The tendrils of the Protestant work ethic, individualism, and capitalism reach deep into the American psyche, fostering a work obsession that bears heavily on mental health. As we forge forward, there is an urgent need to untangle our worth from our work, fostering a society that values individual well-being over relentless productivity. Through conscious societal and individual efforts, there lies a hopeful path to a balanced life, where work and leisure coexist harmoniously, nurturing a healthier, happier populace.

To help facilitate change, be an advocate for work life separation. Promote boundaries. Don’t be afraid to advocate for yourself and your coworkers. Bring your concerns to your superiors and stand up for yourself and your rights as an individual. You are not your job and nobody should expect you to be.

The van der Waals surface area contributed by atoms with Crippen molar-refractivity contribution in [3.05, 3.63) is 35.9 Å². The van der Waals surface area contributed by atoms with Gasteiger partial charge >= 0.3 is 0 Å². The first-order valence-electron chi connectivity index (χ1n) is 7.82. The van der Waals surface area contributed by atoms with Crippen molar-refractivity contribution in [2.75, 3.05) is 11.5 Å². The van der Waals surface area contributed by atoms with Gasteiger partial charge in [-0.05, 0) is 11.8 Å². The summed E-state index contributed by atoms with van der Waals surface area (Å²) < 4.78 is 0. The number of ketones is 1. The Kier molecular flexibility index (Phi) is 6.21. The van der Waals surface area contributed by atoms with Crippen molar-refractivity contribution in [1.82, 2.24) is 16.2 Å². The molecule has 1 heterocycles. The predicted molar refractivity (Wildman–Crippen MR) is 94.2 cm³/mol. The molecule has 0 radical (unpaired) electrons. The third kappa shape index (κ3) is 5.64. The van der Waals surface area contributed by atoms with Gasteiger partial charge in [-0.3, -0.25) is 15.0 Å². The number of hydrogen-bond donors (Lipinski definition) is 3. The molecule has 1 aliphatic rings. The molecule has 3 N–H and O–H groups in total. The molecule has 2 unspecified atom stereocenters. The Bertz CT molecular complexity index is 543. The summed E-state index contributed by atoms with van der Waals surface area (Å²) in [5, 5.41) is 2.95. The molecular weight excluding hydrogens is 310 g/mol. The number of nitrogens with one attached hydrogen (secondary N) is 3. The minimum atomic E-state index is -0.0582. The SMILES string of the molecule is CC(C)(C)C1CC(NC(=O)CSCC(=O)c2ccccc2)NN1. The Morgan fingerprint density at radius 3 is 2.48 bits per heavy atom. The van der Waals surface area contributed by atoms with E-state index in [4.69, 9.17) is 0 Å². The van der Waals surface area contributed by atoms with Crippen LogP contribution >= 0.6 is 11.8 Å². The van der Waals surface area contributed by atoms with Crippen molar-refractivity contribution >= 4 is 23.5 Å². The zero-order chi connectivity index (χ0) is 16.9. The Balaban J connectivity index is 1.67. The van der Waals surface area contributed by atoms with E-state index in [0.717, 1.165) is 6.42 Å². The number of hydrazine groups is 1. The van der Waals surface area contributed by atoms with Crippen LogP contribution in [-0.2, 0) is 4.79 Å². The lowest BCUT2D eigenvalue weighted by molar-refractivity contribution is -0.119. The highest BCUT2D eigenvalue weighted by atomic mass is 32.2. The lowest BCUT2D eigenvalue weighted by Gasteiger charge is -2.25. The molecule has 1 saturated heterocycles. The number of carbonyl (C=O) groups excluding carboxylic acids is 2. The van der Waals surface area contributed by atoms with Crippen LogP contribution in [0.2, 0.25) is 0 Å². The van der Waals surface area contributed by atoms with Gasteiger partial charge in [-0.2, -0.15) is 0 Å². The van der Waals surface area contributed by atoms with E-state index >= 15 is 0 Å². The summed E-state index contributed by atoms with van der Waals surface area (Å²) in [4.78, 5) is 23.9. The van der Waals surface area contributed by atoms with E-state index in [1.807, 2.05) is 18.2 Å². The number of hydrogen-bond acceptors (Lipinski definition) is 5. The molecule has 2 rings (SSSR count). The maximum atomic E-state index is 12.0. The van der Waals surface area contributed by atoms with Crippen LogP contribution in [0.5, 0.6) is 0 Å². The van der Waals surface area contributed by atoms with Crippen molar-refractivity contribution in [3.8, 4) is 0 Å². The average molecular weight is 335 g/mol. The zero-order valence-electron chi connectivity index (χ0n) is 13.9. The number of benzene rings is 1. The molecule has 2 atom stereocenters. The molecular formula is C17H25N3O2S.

Self care is essential when our society does not value work life balance. If you feel overwhelmed by your work demands and cannot detach yourself from your job, you may need to seek help from a mental health professional. Here at Serengeti Wellness we are ready and capable of helping you draw clear lines between the areas of your life without sacrificing any art of yourself. You deserve to take care of yourself, your future self, and your loved ones. Embrace of a more joyful life. 



Weber, M. (1905). The Protestant Ethic and the Spirit of Capitalism. 

Ellwood, D. W. (1988). Poor Support: Poverty in the American Family. Basic Books.

Schor, J. B. (1991). The Overworked American: The Unexpected Decline of Leisure. Basic Books.

Hochschild, A. R. (1997). The Time Bind: When Work Becomes Home and Home Becomes Work. Metropolitan Books.

Csikszentmihalyi, M. (2008). Flow: The Psychology of Optimal Experience. Harper Perennial Modern Classics.

Schulte, B. (2014). Overwhelmed: Work, Love, and Play When No One Has The Time. Sarah Crichton Books.